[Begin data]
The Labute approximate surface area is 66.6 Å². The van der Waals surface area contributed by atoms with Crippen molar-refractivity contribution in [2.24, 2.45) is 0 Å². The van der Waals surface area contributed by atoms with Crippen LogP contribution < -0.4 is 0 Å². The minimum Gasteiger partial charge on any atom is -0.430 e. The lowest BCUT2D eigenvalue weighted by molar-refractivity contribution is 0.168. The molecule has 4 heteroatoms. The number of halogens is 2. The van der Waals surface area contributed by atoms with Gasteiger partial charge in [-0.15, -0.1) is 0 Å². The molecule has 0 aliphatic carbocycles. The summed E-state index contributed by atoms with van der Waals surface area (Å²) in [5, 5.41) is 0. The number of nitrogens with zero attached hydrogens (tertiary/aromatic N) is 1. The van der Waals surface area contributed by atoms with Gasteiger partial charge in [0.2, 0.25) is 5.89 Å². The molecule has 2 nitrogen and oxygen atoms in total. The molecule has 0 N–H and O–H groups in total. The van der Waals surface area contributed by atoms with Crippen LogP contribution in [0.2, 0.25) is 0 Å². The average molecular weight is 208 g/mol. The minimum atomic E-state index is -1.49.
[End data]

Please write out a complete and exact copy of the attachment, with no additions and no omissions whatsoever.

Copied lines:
The Labute approximate surface area is 66.6 Å². The van der Waals surface area contributed by atoms with Crippen molar-refractivity contribution in [2.24, 2.45) is 0 Å². The van der Waals surface area contributed by atoms with Crippen LogP contribution < -0.4 is 0 Å². The minimum Gasteiger partial charge on any atom is -0.430 e. The lowest BCUT2D eigenvalue weighted by molar-refractivity contribution is 0.168. The molecule has 4 heteroatoms. The number of halogens is 2. The van der Waals surface area contributed by atoms with Gasteiger partial charge in [-0.15, -0.1) is 0 Å². The molecule has 0 aliphatic carbocycles. The summed E-state index contributed by atoms with van der Waals surface area (Å²) in [5, 5.41) is 0. The number of nitrogens with zero attached hydrogens (tertiary/aromatic N) is 1. The van der Waals surface area contributed by atoms with Gasteiger partial charge in [0.2, 0.25) is 5.89 Å². The molecule has 2 nitrogen and oxygen atoms in total. The molecule has 0 N–H and O–H groups in total. The van der Waals surface area contributed by atoms with Crippen LogP contribution in [0.2, 0.25) is 0 Å². The average molecular weight is 208 g/mol. The minimum atomic E-state index is -1.49.